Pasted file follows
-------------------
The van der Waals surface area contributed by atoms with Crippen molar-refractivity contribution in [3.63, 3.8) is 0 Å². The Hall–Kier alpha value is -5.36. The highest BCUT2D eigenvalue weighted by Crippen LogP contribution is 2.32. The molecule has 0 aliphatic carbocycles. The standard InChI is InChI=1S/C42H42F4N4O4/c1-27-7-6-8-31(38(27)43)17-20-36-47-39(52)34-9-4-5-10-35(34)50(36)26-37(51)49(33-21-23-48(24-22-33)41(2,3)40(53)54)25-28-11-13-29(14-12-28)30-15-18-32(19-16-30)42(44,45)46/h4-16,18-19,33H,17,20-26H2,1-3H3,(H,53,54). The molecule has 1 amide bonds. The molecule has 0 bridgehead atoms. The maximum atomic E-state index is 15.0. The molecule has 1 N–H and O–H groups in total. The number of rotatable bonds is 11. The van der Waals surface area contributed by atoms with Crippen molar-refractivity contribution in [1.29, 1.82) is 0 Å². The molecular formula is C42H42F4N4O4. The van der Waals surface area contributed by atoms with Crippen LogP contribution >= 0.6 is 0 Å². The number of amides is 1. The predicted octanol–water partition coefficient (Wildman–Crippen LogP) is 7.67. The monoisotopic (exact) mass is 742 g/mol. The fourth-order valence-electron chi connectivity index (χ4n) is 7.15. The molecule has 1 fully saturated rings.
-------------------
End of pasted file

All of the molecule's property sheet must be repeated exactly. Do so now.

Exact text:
The van der Waals surface area contributed by atoms with Crippen molar-refractivity contribution in [3.63, 3.8) is 0 Å². The Hall–Kier alpha value is -5.36. The highest BCUT2D eigenvalue weighted by Crippen LogP contribution is 2.32. The molecule has 0 aliphatic carbocycles. The standard InChI is InChI=1S/C42H42F4N4O4/c1-27-7-6-8-31(38(27)43)17-20-36-47-39(52)34-9-4-5-10-35(34)50(36)26-37(51)49(33-21-23-48(24-22-33)41(2,3)40(53)54)25-28-11-13-29(14-12-28)30-15-18-32(19-16-30)42(44,45)46/h4-16,18-19,33H,17,20-26H2,1-3H3,(H,53,54). The molecule has 1 amide bonds. The molecule has 0 bridgehead atoms. The maximum atomic E-state index is 15.0. The molecule has 1 N–H and O–H groups in total. The number of rotatable bonds is 11. The van der Waals surface area contributed by atoms with Crippen molar-refractivity contribution in [1.29, 1.82) is 0 Å². The molecular formula is C42H42F4N4O4. The van der Waals surface area contributed by atoms with Crippen LogP contribution >= 0.6 is 0 Å². The number of amides is 1. The predicted octanol–water partition coefficient (Wildman–Crippen LogP) is 7.67. The monoisotopic (exact) mass is 742 g/mol. The fourth-order valence-electron chi connectivity index (χ4n) is 7.15. The molecule has 1 fully saturated rings.